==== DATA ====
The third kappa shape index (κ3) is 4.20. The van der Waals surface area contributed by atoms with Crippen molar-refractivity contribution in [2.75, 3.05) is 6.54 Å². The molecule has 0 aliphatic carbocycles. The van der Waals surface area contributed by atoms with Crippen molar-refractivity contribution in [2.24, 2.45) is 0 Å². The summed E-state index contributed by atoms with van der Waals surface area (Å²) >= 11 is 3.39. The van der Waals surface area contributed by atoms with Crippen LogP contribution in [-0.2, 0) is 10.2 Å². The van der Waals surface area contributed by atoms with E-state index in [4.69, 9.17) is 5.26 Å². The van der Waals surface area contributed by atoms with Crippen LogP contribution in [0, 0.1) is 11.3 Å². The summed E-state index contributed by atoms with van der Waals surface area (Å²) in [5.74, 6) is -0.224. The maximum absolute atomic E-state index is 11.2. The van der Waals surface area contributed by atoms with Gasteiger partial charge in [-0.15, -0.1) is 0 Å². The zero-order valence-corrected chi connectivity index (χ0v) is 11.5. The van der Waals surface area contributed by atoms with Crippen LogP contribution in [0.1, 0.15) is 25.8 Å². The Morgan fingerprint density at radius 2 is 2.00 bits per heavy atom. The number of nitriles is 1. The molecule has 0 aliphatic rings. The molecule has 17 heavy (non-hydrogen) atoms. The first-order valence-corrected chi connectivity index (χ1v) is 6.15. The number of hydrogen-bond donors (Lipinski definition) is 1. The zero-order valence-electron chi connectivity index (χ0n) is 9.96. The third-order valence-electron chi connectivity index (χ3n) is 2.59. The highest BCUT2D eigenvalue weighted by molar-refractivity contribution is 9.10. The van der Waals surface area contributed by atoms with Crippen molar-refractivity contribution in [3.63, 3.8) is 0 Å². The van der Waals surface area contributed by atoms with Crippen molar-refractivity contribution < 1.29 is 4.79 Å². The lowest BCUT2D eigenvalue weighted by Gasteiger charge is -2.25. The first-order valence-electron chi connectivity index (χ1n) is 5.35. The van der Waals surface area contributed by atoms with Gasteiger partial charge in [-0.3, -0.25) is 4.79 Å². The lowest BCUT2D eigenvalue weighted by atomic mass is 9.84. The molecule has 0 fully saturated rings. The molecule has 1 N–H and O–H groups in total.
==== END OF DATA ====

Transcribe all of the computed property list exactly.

The third kappa shape index (κ3) is 4.20. The van der Waals surface area contributed by atoms with Crippen molar-refractivity contribution in [2.75, 3.05) is 6.54 Å². The molecule has 0 aliphatic carbocycles. The van der Waals surface area contributed by atoms with Crippen molar-refractivity contribution in [2.24, 2.45) is 0 Å². The summed E-state index contributed by atoms with van der Waals surface area (Å²) >= 11 is 3.39. The van der Waals surface area contributed by atoms with Crippen LogP contribution in [-0.2, 0) is 10.2 Å². The van der Waals surface area contributed by atoms with E-state index in [4.69, 9.17) is 5.26 Å². The van der Waals surface area contributed by atoms with Crippen LogP contribution in [0, 0.1) is 11.3 Å². The summed E-state index contributed by atoms with van der Waals surface area (Å²) in [5.74, 6) is -0.224. The maximum absolute atomic E-state index is 11.2. The van der Waals surface area contributed by atoms with Gasteiger partial charge in [-0.15, -0.1) is 0 Å². The zero-order valence-corrected chi connectivity index (χ0v) is 11.5. The van der Waals surface area contributed by atoms with Crippen LogP contribution in [0.1, 0.15) is 25.8 Å². The Morgan fingerprint density at radius 2 is 2.00 bits per heavy atom. The number of nitriles is 1. The molecule has 0 aliphatic rings. The molecule has 17 heavy (non-hydrogen) atoms. The first-order valence-corrected chi connectivity index (χ1v) is 6.15. The number of hydrogen-bond donors (Lipinski definition) is 1. The zero-order valence-electron chi connectivity index (χ0n) is 9.96. The third-order valence-electron chi connectivity index (χ3n) is 2.59. The highest BCUT2D eigenvalue weighted by molar-refractivity contribution is 9.10. The van der Waals surface area contributed by atoms with Crippen molar-refractivity contribution in [3.63, 3.8) is 0 Å². The van der Waals surface area contributed by atoms with Crippen molar-refractivity contribution < 1.29 is 4.79 Å². The lowest BCUT2D eigenvalue weighted by Gasteiger charge is -2.25. The first-order valence-electron chi connectivity index (χ1n) is 5.35. The van der Waals surface area contributed by atoms with Gasteiger partial charge in [-0.3, -0.25) is 4.79 Å². The lowest BCUT2D eigenvalue weighted by atomic mass is 9.84. The molecule has 0 fully saturated rings. The molecule has 1 N–H and O–H groups in total.